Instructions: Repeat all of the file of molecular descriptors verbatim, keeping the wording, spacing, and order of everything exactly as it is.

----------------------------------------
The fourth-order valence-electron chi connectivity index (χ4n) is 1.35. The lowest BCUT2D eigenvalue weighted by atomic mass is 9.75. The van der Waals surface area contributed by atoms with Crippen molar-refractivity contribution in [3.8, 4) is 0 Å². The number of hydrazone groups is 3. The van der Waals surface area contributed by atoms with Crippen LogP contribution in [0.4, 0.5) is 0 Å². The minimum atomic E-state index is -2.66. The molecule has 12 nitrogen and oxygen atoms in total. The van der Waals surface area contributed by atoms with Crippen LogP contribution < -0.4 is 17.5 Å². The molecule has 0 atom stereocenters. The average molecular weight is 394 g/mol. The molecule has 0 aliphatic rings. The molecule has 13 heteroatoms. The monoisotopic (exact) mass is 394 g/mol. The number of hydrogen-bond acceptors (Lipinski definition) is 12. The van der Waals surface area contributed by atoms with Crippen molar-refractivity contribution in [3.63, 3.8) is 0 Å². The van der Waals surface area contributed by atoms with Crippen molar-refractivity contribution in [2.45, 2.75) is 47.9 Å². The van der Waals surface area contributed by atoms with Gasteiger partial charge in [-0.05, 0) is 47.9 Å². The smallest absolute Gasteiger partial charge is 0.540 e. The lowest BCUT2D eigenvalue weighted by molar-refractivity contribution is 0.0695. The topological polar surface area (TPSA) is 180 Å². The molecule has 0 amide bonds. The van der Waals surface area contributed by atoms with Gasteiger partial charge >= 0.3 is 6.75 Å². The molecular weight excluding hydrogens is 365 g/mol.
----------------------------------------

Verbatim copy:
The fourth-order valence-electron chi connectivity index (χ4n) is 1.35. The lowest BCUT2D eigenvalue weighted by atomic mass is 9.75. The van der Waals surface area contributed by atoms with Crippen molar-refractivity contribution in [3.8, 4) is 0 Å². The number of hydrazone groups is 3. The van der Waals surface area contributed by atoms with Crippen LogP contribution in [0.4, 0.5) is 0 Å². The minimum atomic E-state index is -2.66. The molecule has 12 nitrogen and oxygen atoms in total. The van der Waals surface area contributed by atoms with Crippen LogP contribution < -0.4 is 17.5 Å². The molecule has 0 atom stereocenters. The average molecular weight is 394 g/mol. The molecule has 0 aliphatic rings. The molecule has 13 heteroatoms. The monoisotopic (exact) mass is 394 g/mol. The number of hydrogen-bond acceptors (Lipinski definition) is 12. The van der Waals surface area contributed by atoms with Crippen molar-refractivity contribution in [3.63, 3.8) is 0 Å². The van der Waals surface area contributed by atoms with Crippen molar-refractivity contribution in [2.45, 2.75) is 47.9 Å². The van der Waals surface area contributed by atoms with Gasteiger partial charge in [-0.05, 0) is 47.9 Å². The smallest absolute Gasteiger partial charge is 0.540 e. The lowest BCUT2D eigenvalue weighted by molar-refractivity contribution is 0.0695. The topological polar surface area (TPSA) is 180 Å². The molecule has 0 amide bonds. The van der Waals surface area contributed by atoms with Gasteiger partial charge >= 0.3 is 6.75 Å². The molecular weight excluding hydrogens is 365 g/mol.